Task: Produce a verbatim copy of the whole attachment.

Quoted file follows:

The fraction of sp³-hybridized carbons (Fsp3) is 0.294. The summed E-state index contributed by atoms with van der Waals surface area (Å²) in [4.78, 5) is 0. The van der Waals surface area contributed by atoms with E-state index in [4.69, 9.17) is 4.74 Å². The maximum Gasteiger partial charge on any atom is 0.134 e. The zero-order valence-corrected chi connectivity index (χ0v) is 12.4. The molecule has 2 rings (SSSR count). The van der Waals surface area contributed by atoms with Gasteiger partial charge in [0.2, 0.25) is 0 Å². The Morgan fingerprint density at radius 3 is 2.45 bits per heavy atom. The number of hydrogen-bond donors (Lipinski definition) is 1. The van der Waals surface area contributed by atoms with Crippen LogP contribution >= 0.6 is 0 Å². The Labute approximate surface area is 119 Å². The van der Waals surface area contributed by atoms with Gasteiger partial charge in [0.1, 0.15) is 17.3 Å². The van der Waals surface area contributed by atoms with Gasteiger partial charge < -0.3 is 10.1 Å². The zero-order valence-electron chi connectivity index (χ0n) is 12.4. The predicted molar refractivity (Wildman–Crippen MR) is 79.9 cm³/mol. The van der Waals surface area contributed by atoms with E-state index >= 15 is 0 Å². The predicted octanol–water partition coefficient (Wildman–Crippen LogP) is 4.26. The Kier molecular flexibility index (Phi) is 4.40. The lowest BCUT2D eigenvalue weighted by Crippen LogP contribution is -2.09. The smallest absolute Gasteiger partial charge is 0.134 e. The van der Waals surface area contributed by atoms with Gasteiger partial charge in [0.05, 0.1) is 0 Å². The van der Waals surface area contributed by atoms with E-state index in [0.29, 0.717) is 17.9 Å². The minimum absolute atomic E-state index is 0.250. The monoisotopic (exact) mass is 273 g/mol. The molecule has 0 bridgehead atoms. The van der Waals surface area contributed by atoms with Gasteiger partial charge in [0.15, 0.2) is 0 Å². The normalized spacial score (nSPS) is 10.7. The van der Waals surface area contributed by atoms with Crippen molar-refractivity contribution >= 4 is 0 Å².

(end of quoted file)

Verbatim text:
The fraction of sp³-hybridized carbons (Fsp3) is 0.294. The summed E-state index contributed by atoms with van der Waals surface area (Å²) in [4.78, 5) is 0. The van der Waals surface area contributed by atoms with E-state index in [4.69, 9.17) is 4.74 Å². The maximum Gasteiger partial charge on any atom is 0.134 e. The zero-order valence-corrected chi connectivity index (χ0v) is 12.4. The molecule has 2 rings (SSSR count). The van der Waals surface area contributed by atoms with Gasteiger partial charge in [0.2, 0.25) is 0 Å². The Morgan fingerprint density at radius 3 is 2.45 bits per heavy atom. The number of hydrogen-bond donors (Lipinski definition) is 1. The van der Waals surface area contributed by atoms with Crippen LogP contribution >= 0.6 is 0 Å². The Labute approximate surface area is 119 Å². The van der Waals surface area contributed by atoms with Gasteiger partial charge in [0.1, 0.15) is 17.3 Å². The van der Waals surface area contributed by atoms with Gasteiger partial charge < -0.3 is 10.1 Å². The zero-order valence-electron chi connectivity index (χ0n) is 12.4. The predicted molar refractivity (Wildman–Crippen MR) is 79.9 cm³/mol. The van der Waals surface area contributed by atoms with E-state index >= 15 is 0 Å². The predicted octanol–water partition coefficient (Wildman–Crippen LogP) is 4.26. The Kier molecular flexibility index (Phi) is 4.40. The lowest BCUT2D eigenvalue weighted by Crippen LogP contribution is -2.09. The smallest absolute Gasteiger partial charge is 0.134 e. The van der Waals surface area contributed by atoms with Gasteiger partial charge in [0.05, 0.1) is 0 Å². The van der Waals surface area contributed by atoms with E-state index in [0.29, 0.717) is 17.9 Å². The minimum absolute atomic E-state index is 0.250. The monoisotopic (exact) mass is 273 g/mol. The molecule has 0 bridgehead atoms. The van der Waals surface area contributed by atoms with Gasteiger partial charge in [0.15, 0.2) is 0 Å². The normalized spacial score (nSPS) is 10.7. The van der Waals surface area contributed by atoms with Crippen molar-refractivity contribution >= 4 is 0 Å².